Surgery is the only curative option for patients with colorectal cancer. The goal of other modalities, such as chemotherapy, immunotherapy, and radiotherapy, is to prolong survival and reduce the risk of recurrence. Adjuvant treatment is mandatory for patients with stage III colon cancer. At present, 6 months of fluorouracil (5-FU) plus leucovorin (folinic acid) can be considered standard therapy. The data on stage II colon cancer are less convincing, and perhaps only subgroups benefit from adjuvant therapy. Patients with stage II disease should be encouraged to participate in randomized trials. Outside of such trials, one can consider prognostic factors in the decision to offer adjuvant therapy. Patients with T3 or N1-3 M0 rectal cancer should receive combined-modality therapy, ie, 5-FU-based chemotherapy and irradiation. Until ongoing trials answer the question of whether a patient should be irradiated preoperatively or postoperatively, the type of surgery determines the timing of irradiation. If the tumor is amenable to a sphincter-preserving operation, surgery can be followed by radiation therapy. In patients with fixed tumors and those in whom resectability is an issue, prolonged preoperative radiotherapy is more appropriate. Ongoing trials should optimize existing adjuvant therapy (by achieving an ideal balance between toxicity and effectiveness) and integrate the advantages of recently approved drugs.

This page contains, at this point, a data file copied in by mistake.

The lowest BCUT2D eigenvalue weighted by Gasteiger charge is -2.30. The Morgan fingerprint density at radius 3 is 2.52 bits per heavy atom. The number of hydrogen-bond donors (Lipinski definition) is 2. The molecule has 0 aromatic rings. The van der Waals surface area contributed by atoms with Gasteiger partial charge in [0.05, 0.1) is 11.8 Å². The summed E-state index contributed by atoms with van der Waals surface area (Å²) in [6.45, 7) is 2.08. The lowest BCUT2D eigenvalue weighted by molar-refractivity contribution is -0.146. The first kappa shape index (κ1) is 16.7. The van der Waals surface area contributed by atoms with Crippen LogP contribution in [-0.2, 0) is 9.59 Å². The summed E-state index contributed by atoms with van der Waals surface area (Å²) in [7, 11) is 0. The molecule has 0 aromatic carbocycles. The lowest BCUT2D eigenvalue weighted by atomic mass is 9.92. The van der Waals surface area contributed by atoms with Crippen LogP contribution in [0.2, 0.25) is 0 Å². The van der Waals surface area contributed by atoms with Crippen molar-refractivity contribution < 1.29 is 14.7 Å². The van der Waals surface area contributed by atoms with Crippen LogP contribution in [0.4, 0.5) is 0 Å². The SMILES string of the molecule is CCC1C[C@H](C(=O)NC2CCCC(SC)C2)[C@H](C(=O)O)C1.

|Original language||English (US)|
|Number of pages||15|
|State||Published - Jan 1 1999|
ASJC Scopus subject areas
- Cancer Research